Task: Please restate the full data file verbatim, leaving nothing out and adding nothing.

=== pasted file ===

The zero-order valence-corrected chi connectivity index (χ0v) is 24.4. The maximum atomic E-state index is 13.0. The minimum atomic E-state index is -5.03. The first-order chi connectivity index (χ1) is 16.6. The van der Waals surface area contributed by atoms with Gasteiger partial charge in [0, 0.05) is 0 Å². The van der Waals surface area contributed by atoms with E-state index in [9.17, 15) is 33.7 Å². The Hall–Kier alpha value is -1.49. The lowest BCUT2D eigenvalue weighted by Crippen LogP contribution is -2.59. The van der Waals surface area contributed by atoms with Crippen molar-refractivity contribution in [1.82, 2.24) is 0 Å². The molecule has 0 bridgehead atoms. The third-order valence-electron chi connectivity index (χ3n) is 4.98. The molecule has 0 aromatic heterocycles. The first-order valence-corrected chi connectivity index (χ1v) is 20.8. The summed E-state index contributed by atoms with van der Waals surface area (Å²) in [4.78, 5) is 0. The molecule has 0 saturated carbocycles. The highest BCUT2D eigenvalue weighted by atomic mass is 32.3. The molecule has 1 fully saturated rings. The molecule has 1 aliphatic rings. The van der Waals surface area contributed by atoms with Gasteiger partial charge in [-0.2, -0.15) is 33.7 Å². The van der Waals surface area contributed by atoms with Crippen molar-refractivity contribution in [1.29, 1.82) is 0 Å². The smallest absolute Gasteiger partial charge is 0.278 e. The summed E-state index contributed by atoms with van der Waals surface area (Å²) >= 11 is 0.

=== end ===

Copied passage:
The zero-order valence-corrected chi connectivity index (χ0v) is 24.4. The maximum atomic E-state index is 13.0. The minimum atomic E-state index is -5.03. The first-order chi connectivity index (χ1) is 16.6. The van der Waals surface area contributed by atoms with Gasteiger partial charge in [0, 0.05) is 0 Å². The van der Waals surface area contributed by atoms with E-state index in [9.17, 15) is 33.7 Å². The Hall–Kier alpha value is -1.49. The lowest BCUT2D eigenvalue weighted by Crippen LogP contribution is -2.59. The van der Waals surface area contributed by atoms with Crippen molar-refractivity contribution in [1.82, 2.24) is 0 Å². The molecule has 0 bridgehead atoms. The third-order valence-electron chi connectivity index (χ3n) is 4.98. The molecule has 0 aromatic heterocycles. The first-order valence-corrected chi connectivity index (χ1v) is 20.8. The summed E-state index contributed by atoms with van der Waals surface area (Å²) in [4.78, 5) is 0. The molecule has 0 saturated carbocycles. The highest BCUT2D eigenvalue weighted by atomic mass is 32.3. The molecule has 1 fully saturated rings. The molecule has 1 aliphatic rings. The van der Waals surface area contributed by atoms with Gasteiger partial charge in [-0.2, -0.15) is 33.7 Å². The van der Waals surface area contributed by atoms with Crippen molar-refractivity contribution in [1.29, 1.82) is 0 Å². The smallest absolute Gasteiger partial charge is 0.278 e. The summed E-state index contributed by atoms with van der Waals surface area (Å²) >= 11 is 0.